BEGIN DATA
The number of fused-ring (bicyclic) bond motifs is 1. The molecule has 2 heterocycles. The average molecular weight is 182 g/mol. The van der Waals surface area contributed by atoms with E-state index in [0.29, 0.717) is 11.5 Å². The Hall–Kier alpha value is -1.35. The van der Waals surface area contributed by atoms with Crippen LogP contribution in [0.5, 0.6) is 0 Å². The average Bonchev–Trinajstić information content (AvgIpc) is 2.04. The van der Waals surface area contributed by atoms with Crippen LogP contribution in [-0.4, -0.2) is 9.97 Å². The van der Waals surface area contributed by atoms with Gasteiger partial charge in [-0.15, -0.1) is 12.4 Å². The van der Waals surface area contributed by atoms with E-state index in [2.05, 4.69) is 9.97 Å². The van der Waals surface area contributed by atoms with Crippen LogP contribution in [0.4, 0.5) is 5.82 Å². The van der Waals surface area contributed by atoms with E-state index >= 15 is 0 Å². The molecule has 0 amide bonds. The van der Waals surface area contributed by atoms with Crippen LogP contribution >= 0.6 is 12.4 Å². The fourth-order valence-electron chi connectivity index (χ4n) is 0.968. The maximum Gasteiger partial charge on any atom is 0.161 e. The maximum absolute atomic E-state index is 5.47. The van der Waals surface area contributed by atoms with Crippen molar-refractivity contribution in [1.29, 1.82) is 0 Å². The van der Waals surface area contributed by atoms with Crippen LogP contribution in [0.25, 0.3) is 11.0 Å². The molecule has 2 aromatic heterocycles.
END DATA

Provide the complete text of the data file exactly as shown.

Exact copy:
The number of fused-ring (bicyclic) bond motifs is 1. The molecule has 2 heterocycles. The average molecular weight is 182 g/mol. The van der Waals surface area contributed by atoms with E-state index in [0.29, 0.717) is 11.5 Å². The Hall–Kier alpha value is -1.35. The van der Waals surface area contributed by atoms with Crippen LogP contribution in [0.5, 0.6) is 0 Å². The average Bonchev–Trinajstić information content (AvgIpc) is 2.04. The van der Waals surface area contributed by atoms with Crippen LogP contribution in [-0.4, -0.2) is 9.97 Å². The van der Waals surface area contributed by atoms with Gasteiger partial charge in [-0.15, -0.1) is 12.4 Å². The van der Waals surface area contributed by atoms with E-state index in [2.05, 4.69) is 9.97 Å². The van der Waals surface area contributed by atoms with Crippen LogP contribution in [0.4, 0.5) is 5.82 Å². The van der Waals surface area contributed by atoms with E-state index >= 15 is 0 Å². The molecule has 0 amide bonds. The van der Waals surface area contributed by atoms with Crippen LogP contribution >= 0.6 is 12.4 Å². The fourth-order valence-electron chi connectivity index (χ4n) is 0.968. The maximum Gasteiger partial charge on any atom is 0.161 e. The maximum absolute atomic E-state index is 5.47. The van der Waals surface area contributed by atoms with Crippen molar-refractivity contribution in [1.29, 1.82) is 0 Å². The van der Waals surface area contributed by atoms with Crippen LogP contribution in [0.25, 0.3) is 11.0 Å². The molecule has 2 aromatic heterocycles.